Campus Units

Materials Science and Engineering, Center for Bioplastics and Biocomposites, Ames Laboratory

Document Type

Article

Publication Version

Published Version

Publication Date

2016

Journal or Book Title

Journal of Materials Chemistry A

Volume

4

Issue

38

First Page

14729

Last Page

14738

DOI

10.1039/C6TA06446A

Abstract

Chemical grafting has been widely used to modify the surface properties of materials, especially surface energy for controlled wetting, because of the resilience of such coatings/modifications. Reagents with multiple reactive sites have been used with the expectation that a monolayer will form. The step-growth polymerization mechanism, however, suggests the possibility of gel formation for hydrolyzable moieties in the presence of physisorbed water. In this report, we demonstrated that using alkyltrichlorosilanes (trivalent [i.e., 3 reactive sites]) in the surface modification of a cellulosic material (paper) does not yield a monolayer but rather gives surface-bound particles. We infer that the presence of physisorbed (surface-bound) water allows for polymerization (or oligomerization) of the silane prior to its attachment on the surface. Surface energy mismatch between the hydrophobic tails of the growing polymer and any unreacted bound water leads to the assembly of the polymerizing material into spherical particles to minimize surface tension. By varying paper grammage (16.2–201.4 g m−2), we varied the accessible surface area and thus the amount of surface-adsorbed water, allowing us to control the ratio of the silane to the bound water. Using this approach, polymeric particles were formed on the surface of cellulose fibers ranging from ∼70 nm to a film. The hydrophobicity of the surface, as determined by water contact angles, correlates with particle sizes (p < 0.001, Student's t-test), and, hence, the hydrophobicity can be tuned (contact angle between 94° and 149°). Using a model structure of a house, we demonstrated that as a result of this modification, paper-based houses can be rendered self-cleaning or tolerant to surface running water. In another application, we demonstrated that the felicitous choice of architectural design allows for the hydrophobic paper to be used for water harvesting.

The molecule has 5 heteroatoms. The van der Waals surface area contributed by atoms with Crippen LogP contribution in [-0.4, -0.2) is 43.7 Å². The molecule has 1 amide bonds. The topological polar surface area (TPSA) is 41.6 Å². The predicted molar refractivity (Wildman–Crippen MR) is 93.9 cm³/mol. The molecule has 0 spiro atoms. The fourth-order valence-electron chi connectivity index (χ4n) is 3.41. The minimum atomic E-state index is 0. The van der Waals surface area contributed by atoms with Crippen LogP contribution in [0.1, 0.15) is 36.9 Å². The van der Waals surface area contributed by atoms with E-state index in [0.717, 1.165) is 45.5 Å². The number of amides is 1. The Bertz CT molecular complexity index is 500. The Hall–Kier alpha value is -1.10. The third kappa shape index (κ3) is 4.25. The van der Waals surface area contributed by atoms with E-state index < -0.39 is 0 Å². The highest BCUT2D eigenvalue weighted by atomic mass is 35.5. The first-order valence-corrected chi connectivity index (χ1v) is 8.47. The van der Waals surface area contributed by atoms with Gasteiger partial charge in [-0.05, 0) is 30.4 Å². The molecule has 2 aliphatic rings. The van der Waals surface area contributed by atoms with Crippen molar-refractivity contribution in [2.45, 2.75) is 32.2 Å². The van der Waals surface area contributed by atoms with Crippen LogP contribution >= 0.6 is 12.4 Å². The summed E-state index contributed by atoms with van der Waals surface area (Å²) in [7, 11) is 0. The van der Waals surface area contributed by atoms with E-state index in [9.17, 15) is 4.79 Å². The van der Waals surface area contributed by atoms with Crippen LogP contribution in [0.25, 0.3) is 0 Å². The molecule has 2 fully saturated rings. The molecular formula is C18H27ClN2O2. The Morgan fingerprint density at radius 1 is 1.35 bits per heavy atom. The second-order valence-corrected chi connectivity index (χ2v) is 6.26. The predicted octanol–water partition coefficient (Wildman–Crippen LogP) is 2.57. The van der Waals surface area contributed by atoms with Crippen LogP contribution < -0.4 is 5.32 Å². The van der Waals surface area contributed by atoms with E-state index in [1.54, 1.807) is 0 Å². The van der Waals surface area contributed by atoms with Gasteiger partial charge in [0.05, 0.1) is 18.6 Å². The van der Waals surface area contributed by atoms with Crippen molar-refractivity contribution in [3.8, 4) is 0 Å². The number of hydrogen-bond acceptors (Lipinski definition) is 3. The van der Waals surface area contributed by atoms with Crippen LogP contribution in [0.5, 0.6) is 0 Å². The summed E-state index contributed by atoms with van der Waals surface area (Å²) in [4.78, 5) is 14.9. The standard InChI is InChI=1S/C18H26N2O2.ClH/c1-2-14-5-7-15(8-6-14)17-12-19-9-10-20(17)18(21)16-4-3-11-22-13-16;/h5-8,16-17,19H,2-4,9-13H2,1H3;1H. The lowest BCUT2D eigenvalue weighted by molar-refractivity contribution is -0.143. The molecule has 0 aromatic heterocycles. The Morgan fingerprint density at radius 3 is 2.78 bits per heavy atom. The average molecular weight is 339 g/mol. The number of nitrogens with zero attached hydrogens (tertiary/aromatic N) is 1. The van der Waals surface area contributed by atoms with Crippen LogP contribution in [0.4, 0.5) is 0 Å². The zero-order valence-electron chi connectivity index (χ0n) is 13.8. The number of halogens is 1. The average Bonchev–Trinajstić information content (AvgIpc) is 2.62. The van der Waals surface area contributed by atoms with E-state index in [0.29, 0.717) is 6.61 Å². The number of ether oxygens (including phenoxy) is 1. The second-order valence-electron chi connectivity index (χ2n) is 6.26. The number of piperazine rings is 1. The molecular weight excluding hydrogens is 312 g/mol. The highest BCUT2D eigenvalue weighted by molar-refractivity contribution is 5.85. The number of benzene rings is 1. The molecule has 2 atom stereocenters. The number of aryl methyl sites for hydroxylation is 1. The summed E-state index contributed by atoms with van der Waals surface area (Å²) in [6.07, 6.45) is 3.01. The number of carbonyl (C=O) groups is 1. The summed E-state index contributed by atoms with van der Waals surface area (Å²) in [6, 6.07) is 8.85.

Comments

This article is published as Oyola-Reynoso, S., I. D. Tevis, J. Chen, B. S. Chang, S. Çinar, J-F. Bloch, and M. M. Thuo. "Recruiting physisorbed water in surface polymerization for bio-inspired materials of tunable hydrophobicity." Journal of Materials Chemistry A 4, no. 38 (2016): 14729-14738, doi: 10.1039/C6TA06446A. Posted with permission.

Creative Commons License

Creative Commons Attribution 3.0 License
This work is licensed under a Creative Commons Attribution 3.0 License.

Copyright Owner

The Royal Society of Chemistry

Language

en

File Format

application/pdf

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